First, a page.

March 18, 2003
Iraq's leadership today rejected the U.S. ultimatum that Saddam Hussein and his sons leave Iraq or face war, and the United Nations pulled its weapons inspection staff out of the country as battle appeared inevitable. A defiant Saddam appeared tonight on Iraqi television in military uniform, in what appeared to signal his role as defender of the nation. Saddam last appeared in a military uniform after the 1991 Gulf War.
Iraqi television and state radio called on Iraqis to demonstrate across the country to show their support for Saddam. Al-Shabab television, an Iraqi station owned by Saddam's son Odai, said the decision to defy President Bush's ultimatum was made in a joint meeting of the Revolution Command Council --; Iraq's highest executive body --; and the leadership of the ruling Baath party. Saddam chaired the session. A statement read by the announcer said the meeting condemned the ultimatum Bush issued in Washington on Monday night.
"Iraq doesn't choose its path through foreigners and doesn't choose its leaders by decree from Washington, London or Tel Aviv," it said. "The pathetic Bush was hoping ... to achieve his evil targets without a fight through that declaration (the ultimatum) which reflects a state of isolation and defeat from which he and his pathetic allies are suffering from," the statement from the meeting said. Al-Shabab later reported that Saddam chaired a strategy meeting that brought together his son Qusai, who heads the elite Republican Guard, Defense Minister Sultan Hashim Ahmed, the chief-of-staff of the armed forces and the commanders of the air force and air defense. The announcer said the meeting reviewed war plans and military readiness. Soon after broadcast stations called for mass demonstrations, about 5,000 demonstrators gathered at the Iraqi capital's Al-Mansour area. Many were armed and wore the olive-green uniform of Saddam's Baath party.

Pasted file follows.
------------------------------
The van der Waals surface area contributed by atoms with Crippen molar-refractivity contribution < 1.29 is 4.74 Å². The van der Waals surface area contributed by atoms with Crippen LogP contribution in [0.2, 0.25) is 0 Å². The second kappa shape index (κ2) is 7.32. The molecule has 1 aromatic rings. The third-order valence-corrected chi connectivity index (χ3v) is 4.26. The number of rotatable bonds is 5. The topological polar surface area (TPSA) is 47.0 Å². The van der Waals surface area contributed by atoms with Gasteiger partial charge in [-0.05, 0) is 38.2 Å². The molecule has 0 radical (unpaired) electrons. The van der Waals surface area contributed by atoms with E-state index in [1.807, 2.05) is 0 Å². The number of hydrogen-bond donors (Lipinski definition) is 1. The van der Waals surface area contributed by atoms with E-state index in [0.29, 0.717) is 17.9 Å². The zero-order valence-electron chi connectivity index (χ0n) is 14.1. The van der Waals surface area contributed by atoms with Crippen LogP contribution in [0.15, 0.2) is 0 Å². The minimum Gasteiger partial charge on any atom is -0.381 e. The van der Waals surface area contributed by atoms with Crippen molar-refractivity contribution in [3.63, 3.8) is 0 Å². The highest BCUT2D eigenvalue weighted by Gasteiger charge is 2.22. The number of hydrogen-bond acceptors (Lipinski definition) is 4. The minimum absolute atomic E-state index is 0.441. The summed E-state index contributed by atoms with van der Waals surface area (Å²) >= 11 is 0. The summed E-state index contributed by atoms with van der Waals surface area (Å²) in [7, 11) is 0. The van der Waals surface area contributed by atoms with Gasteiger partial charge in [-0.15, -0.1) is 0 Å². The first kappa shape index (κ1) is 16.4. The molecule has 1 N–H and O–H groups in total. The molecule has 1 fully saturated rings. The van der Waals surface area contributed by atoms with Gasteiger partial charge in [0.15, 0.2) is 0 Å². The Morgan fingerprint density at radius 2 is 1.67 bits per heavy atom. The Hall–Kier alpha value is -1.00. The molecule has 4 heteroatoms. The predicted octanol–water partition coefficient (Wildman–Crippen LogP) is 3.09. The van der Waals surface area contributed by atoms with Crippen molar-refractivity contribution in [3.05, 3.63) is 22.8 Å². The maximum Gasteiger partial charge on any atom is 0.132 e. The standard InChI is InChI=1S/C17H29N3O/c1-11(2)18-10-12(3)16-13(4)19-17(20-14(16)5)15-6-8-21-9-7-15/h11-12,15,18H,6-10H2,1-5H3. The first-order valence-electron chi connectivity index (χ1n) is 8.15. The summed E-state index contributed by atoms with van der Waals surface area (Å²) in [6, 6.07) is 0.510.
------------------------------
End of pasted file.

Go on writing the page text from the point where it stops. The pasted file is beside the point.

Waving portraits of the Iraqi leader, the demonstrators chanted, "We sacrifice ourselves for you Saddam, with our blood and souls!" They carried banners that read, "Saddam is Iraq and Iraq is Saddam." Smaller demonstrations took place elsewhere in Baghdad, but there were no immediate reports of demonstrations elsewhere in Iraq. In Baghdad, meanwhile, people mobbed bakeries and gas stations in a frantic rush for supplies. The dinar, Iraq's currency, also lost ground against the U.S. dollar, slumping to about 2,800 to the dollar, compared to 2,600 a week ago. At Saddam International Airport, hundreds of passengers snatched up tickets to Jordan and Syria --; the only destinations available today. The diplomatic exodus continued, with ambassadors from Greece and France taking the overland road to Jordan. Diplomats from China, Germany and the Czech Republic left earlier in the week.
Odai Hussein had already issued his own rejection of the U.S. ultimatum in a statement distributed by the Iraqi Foreign Ministry. He said Bush was "unstable" and that the U.S. leader "should give up power in America with his family." He also warned that a U.S.-led attack will force Iraq to broaden the war against the United States. There was no immediate word from Odai's younger brother Qusai, now widely thought to be Saddam's right-hand man and in charge of Saddam's personal protection.
U.N. weapons inspectors flew out of Iraq earlier today, the latest in a steady stream of foreigners to abandon Iraq in recent days. They were ordered out Monday by U.N. Secretary-General Kofi Annan after the United States indicated war was near. A plane carrying the inspectors took off from Saddam International Airport at about 10:25 a.m. and landed about 90 minutes later in Larnaca, Cyprus, where the inspectors have a rear base. U.N. spokesman Hiro Ueki said 56 inspectors were on board, as well as support staff. Reporters at the Baghdad airport saw about 80 people boarding buses for the plane at the end of the tarmac. U.N. officials said Monday about 150 inspectors, support staff, humanitarian workers and U.N. observers would be evacuated from Iraq.
In a speech Monday night, after failing to secure U.N. authorization to use force to disarm Iraq, Bush gave Saddam 48 hours to step down or face war. "The tyrant will soon be gone," Bush said in a televised address. It wasn't clear if the ultimatum was widely seen in Iraq, where information is tightly controlled and most Iraqis are barred from owning satellite dishes.
Top military officers are likely to be among the minority of privileged Iraqis with access to satellite TV and may have seen it. Lower-ranking officers may have been able to hear the speech on radio stations like the BBC and Washington's Radio Sawa, which are clandestinely listened to in the country.
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